Review: Typhoon – White Lighter

“White Lighter,” the new LP from Typhoon, is less an album and more a book written in song. The majority of the songs don’t follow the standard Verse-Chorus-Verse-Chorus-Bridge-Chorus/Outro and instead have more of a narrative structure; bits and pieces of one song appear in another, furthering the seamless transitions between movements. This  makes sense, as “White Lighter,” according to frontman Kyle Morton is  “a collection of seminal life moments, in more or less chronological order, glimpsed backwards in the pale light of certain death…” the seminal life moments are in fact Morton’s, whose bout with Lyme disease earlier in life caused several of his organs to fail, leaving him to face death before he’d barely lived. “Mine was a puberty with a vengeance,” Morton writes.

From these words, one would expect this album to be dreadfully dreary, spartan save for an acoustic guitar forever strumming minor chords and a voice that doesn’t so much sing as it does melodically mope. Yet “White Lighter” is anything but spartan or dreary; quite the opposite, it’s sweeping, lifting, a reflection on health and sickness, life and death that is, ultimately, life-affirming.

Approximately twelve musicians comprise Typhoon, playing everything from strings (violin and cello) to horns (trumpet and trombone) to drums (they have two drummers) to piano to guitars and bass. On past albums, such as 2010’s “Hunger and Thirst” and the 2011 EP “A New Kind of House,” these instruments complemented one another, but never quite worked in concert. “White Lighter” fully realizes the promise proposed by these previous albums, and then some. The orchestration is terrific, with all instruments blending perfectly, now ingredients of a single dish rather than several items on a plate.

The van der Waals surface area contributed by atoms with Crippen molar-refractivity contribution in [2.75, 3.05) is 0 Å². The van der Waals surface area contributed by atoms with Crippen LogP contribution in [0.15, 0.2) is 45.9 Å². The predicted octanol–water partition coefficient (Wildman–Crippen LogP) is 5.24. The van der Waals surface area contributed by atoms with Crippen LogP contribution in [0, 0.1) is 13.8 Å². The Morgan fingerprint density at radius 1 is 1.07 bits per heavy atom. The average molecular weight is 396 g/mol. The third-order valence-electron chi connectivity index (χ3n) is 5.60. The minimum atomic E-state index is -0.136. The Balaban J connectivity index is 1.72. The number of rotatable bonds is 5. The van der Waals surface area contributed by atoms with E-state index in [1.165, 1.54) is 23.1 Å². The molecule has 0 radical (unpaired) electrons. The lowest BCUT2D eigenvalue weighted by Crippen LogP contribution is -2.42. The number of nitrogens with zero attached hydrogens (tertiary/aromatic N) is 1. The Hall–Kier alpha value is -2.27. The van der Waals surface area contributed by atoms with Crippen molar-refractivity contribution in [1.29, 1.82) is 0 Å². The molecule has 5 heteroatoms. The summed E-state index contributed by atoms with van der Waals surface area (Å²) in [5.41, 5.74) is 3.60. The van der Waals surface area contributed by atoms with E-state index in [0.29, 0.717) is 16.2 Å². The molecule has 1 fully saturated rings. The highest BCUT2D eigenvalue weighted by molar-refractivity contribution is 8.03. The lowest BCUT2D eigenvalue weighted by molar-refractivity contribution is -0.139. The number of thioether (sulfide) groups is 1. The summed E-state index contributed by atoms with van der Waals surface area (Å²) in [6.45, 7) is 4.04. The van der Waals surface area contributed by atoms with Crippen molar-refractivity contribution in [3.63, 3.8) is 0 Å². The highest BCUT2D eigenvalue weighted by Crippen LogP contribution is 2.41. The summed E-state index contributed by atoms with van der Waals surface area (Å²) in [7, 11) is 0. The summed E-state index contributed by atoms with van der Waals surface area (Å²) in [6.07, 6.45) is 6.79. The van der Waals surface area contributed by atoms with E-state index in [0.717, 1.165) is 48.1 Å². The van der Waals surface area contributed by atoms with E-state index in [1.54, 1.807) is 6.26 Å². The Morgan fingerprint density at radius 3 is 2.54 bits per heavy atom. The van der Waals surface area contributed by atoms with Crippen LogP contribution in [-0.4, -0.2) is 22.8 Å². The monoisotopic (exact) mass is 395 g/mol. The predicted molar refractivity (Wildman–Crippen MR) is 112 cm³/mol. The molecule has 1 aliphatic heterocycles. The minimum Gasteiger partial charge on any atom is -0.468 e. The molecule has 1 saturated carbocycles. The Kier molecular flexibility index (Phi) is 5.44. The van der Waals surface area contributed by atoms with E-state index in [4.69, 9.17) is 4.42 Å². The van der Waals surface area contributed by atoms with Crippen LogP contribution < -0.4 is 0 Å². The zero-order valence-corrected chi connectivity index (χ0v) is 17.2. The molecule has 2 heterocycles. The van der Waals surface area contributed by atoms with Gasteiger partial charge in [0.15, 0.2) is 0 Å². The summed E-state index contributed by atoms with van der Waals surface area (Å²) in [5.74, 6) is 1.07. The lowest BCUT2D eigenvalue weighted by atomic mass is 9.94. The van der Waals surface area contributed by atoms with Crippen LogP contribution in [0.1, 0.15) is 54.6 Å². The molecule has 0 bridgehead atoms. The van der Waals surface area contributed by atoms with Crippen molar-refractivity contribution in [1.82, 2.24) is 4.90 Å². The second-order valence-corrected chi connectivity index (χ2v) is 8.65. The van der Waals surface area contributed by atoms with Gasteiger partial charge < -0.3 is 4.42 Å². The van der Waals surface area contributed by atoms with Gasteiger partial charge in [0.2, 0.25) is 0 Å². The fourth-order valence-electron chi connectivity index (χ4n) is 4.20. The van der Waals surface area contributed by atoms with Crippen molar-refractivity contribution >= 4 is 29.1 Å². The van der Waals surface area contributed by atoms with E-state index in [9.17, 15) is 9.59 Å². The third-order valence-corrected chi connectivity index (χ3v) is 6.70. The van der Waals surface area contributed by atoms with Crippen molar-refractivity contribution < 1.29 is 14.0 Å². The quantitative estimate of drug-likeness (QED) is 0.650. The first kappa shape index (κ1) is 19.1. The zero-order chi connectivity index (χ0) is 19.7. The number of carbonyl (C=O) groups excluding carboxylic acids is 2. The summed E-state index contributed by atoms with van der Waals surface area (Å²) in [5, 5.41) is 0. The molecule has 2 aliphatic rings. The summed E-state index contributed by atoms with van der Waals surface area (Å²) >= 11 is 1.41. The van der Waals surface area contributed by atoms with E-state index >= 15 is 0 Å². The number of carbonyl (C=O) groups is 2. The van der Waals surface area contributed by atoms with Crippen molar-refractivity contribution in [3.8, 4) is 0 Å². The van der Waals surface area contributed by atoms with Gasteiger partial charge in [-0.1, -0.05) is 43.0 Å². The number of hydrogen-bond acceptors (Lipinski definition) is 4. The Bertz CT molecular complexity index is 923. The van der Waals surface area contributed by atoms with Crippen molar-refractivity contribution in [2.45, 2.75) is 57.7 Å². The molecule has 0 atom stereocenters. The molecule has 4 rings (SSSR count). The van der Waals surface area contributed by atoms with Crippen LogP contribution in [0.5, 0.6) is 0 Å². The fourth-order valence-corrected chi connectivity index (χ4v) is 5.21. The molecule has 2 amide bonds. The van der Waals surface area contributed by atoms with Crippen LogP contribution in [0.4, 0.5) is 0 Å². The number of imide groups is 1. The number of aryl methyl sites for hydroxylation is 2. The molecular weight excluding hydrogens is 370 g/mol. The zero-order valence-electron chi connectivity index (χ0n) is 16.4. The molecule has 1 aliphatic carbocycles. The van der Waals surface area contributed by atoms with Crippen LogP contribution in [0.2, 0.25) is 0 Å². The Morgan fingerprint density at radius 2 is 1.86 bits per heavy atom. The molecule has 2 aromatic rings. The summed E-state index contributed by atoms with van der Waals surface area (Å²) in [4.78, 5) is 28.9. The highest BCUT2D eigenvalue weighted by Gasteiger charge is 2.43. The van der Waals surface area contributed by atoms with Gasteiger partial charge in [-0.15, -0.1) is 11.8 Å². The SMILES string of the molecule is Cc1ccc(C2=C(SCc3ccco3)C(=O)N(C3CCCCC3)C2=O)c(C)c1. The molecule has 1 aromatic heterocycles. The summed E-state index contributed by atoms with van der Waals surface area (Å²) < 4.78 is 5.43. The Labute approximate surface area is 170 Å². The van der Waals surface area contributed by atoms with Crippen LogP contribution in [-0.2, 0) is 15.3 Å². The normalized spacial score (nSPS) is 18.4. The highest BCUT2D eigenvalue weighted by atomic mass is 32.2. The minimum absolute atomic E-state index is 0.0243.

At the center of this swirling, tornadic symphony is Morton’s pained, gripping voice. From his loudest bellow to his softest whisper, Morton always seems to be on the precipice of bursting forth, his voice a dam straining, barely containing the feelings and memories piled behind it. Voices, beyond just Morton’s, have always been a signature of Typhoon’s music, and their latest effort is no exception. On several songs, one of the female members sings parts of the song, acting as a counterpoint to Morton, while on others, the entire band lends their own voices to Morton, essentially playing the part of a Greek chorus. It’s these additional voices that further the story structure of “White Lighter.”

What’s more, “White Lighter” is new. Not just in the sense that it’s recently released, but that it, and thereby Typhoon, is wholly original musically; it resists typical genre classification. It has obvious hints of folk, but there’s also undeniable oriental influences in more than a few songs. It invokes Arcade Fire, The Decemberists, The Antlers, Neutral Milk Hotel, but also Beck, and even a bit of David Bowie. It’s personal, yet accessible, enormous but intimate.

And, it’s a triumph, one of the best complete albums to come out in some time. Typhoon gradually garnered a significant amount of hype for this album with every release of a single — first Common Sentiments, then Dreams of Cannibalism, and finally Young Fathers — and they’ve more than justified it. Expect “White Lighter” to escalate Typhoon into the next stratosphere of success, one which they’ve deserved for quite a while.

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